On Thursday night, I watched a very moving documentary entitled, "Saint of 9/11." It was about the life and times of Father Mychal Judge, the FDNY chaplain who was one of the first FDNY casualties during the September 11, 2001 attack on the World Trade Center.
My father is a 36-year retired lieutenant from the FDNY, and he knew Father Judge. I will never forget late in the evening of that most horrible day him telling me about Father Judge, and he used the word "saint" to describe him. So, seeing this documentary meant that much more to me.
It is a loving tribute to man who was devoted to God, the people of New York City and the New York City Fire Department. The documentary was made by Glenn Holsten in 2006 and is narrated by the actor Ian McKellan. It goes into detail about the Franciscan priest's early life in New York, his becoming a priest in 1961, his ministry as a priest in New Jersey and his eventually becoming a chaplain in the FDNY. Many who knew him are interviewed.
It also details how he reached out to the families of the TWA Flight 800 crash in 1996, and how he was a pillar of strength for those who lost loved ones. It also chronicles his trips to Ireland, the land where his parents were born, and how he reached out not only to Catholics but Protestants as well, and became a respected and loved man to those who suffered so much in the violence there.
"Saint Of 9/11" also details not only Father Judge's service to New York's firefighters, but to the homeless of the city as well. Former homeless people are interviewed with their loving remembrances of a man who not only reached out to them, but would treat them like a member of his family. The film also deals with the way Father Judge dealt with one his demons: alcoholism, and how he overcame it and became a better man.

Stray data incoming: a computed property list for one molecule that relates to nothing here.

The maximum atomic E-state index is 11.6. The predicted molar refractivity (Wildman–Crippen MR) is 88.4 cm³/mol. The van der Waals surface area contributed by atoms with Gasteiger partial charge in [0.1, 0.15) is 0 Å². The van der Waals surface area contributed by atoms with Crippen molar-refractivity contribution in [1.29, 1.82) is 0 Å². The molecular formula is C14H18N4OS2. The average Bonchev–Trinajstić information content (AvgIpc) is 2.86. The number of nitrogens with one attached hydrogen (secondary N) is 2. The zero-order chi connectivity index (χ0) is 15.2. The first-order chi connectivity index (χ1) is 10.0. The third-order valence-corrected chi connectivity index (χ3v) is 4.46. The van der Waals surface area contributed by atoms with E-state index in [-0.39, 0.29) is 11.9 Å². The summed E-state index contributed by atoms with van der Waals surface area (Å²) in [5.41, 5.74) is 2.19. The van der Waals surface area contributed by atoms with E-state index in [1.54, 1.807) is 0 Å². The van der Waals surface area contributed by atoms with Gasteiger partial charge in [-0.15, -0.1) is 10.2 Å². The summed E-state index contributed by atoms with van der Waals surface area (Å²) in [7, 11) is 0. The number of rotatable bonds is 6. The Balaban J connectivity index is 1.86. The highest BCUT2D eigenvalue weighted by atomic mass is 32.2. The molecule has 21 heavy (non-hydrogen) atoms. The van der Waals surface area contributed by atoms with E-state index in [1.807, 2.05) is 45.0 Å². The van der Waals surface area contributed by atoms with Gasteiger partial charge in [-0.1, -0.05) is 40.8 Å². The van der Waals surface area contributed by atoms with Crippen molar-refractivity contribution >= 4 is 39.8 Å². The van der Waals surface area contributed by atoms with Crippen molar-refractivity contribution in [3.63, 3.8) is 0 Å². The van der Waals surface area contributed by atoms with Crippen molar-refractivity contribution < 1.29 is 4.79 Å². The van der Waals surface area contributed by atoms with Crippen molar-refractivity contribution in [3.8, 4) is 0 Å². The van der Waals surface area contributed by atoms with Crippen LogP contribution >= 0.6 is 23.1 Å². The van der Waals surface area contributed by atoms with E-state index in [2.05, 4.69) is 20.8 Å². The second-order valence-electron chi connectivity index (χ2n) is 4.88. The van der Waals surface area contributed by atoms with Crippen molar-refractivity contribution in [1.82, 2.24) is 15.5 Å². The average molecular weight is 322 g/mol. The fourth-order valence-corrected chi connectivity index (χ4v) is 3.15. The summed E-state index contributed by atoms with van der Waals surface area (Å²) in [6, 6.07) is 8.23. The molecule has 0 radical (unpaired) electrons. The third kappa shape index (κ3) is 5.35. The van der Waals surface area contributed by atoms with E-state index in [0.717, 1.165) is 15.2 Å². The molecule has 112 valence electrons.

The documentary also details the fact that Father Judge was a closeted gay man. He did not want his sexuality to become an issue with those firefighters he loved and respected so much. It also goes into his work with AIDS and HIV patients in New York when so little was known about the disease in the early 1980s and there was nothing but a climate of fear surrounding it. Father Judge felt his calling to reach out to those unfortunate people. At first he was mistrusted because he was a Catholic priest, but he found a way into those people's hearts and became a trusted and loved person in that community.
Of course, Father Judge is best known for his sacrifice on the morning of September 11, 2001. He had the opportunity to leave the World Trade Center but would not do so and leave his comrades behind. I was really moved by this 90 minute documentary of a very holy and selfless man who devotion to the sufferings of others is incredibly inspiring.
I would definitely recommend "Saint Of 9/11." It is a loving tribute to a beautiful man of God who is terribly missed by all who knew him and were touched by his kindness and his mission.